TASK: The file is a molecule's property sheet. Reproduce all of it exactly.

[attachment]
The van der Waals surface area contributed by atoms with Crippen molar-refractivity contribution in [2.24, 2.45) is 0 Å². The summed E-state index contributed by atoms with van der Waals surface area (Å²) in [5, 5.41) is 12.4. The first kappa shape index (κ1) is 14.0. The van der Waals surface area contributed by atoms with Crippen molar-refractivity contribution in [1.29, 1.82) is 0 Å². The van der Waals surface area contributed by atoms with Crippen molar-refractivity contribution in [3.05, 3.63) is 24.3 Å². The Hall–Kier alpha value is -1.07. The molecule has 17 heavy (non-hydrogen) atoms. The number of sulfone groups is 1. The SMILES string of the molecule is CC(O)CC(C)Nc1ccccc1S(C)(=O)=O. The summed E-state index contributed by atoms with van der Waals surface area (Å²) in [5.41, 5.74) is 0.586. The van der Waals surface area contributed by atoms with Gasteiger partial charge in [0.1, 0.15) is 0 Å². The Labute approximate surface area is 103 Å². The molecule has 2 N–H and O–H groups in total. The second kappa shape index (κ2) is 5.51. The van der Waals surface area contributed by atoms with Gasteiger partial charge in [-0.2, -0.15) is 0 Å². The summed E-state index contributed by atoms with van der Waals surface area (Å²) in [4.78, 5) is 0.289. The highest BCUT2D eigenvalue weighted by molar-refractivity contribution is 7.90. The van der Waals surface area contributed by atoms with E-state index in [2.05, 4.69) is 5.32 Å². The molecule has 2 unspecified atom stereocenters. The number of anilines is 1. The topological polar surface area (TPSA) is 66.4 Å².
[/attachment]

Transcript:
The van der Waals surface area contributed by atoms with Crippen molar-refractivity contribution in [2.24, 2.45) is 0 Å². The summed E-state index contributed by atoms with van der Waals surface area (Å²) in [5, 5.41) is 12.4. The first kappa shape index (κ1) is 14.0. The van der Waals surface area contributed by atoms with Crippen molar-refractivity contribution in [1.29, 1.82) is 0 Å². The van der Waals surface area contributed by atoms with Crippen molar-refractivity contribution in [3.05, 3.63) is 24.3 Å². The Hall–Kier alpha value is -1.07. The molecule has 17 heavy (non-hydrogen) atoms. The number of sulfone groups is 1. The SMILES string of the molecule is CC(O)CC(C)Nc1ccccc1S(C)(=O)=O. The summed E-state index contributed by atoms with van der Waals surface area (Å²) in [5.41, 5.74) is 0.586. The van der Waals surface area contributed by atoms with Gasteiger partial charge in [0.1, 0.15) is 0 Å². The Labute approximate surface area is 103 Å². The molecule has 2 N–H and O–H groups in total. The second kappa shape index (κ2) is 5.51. The van der Waals surface area contributed by atoms with Gasteiger partial charge in [-0.2, -0.15) is 0 Å². The summed E-state index contributed by atoms with van der Waals surface area (Å²) in [4.78, 5) is 0.289. The highest BCUT2D eigenvalue weighted by molar-refractivity contribution is 7.90. The van der Waals surface area contributed by atoms with E-state index in [2.05, 4.69) is 5.32 Å². The molecule has 2 unspecified atom stereocenters. The number of anilines is 1. The topological polar surface area (TPSA) is 66.4 Å².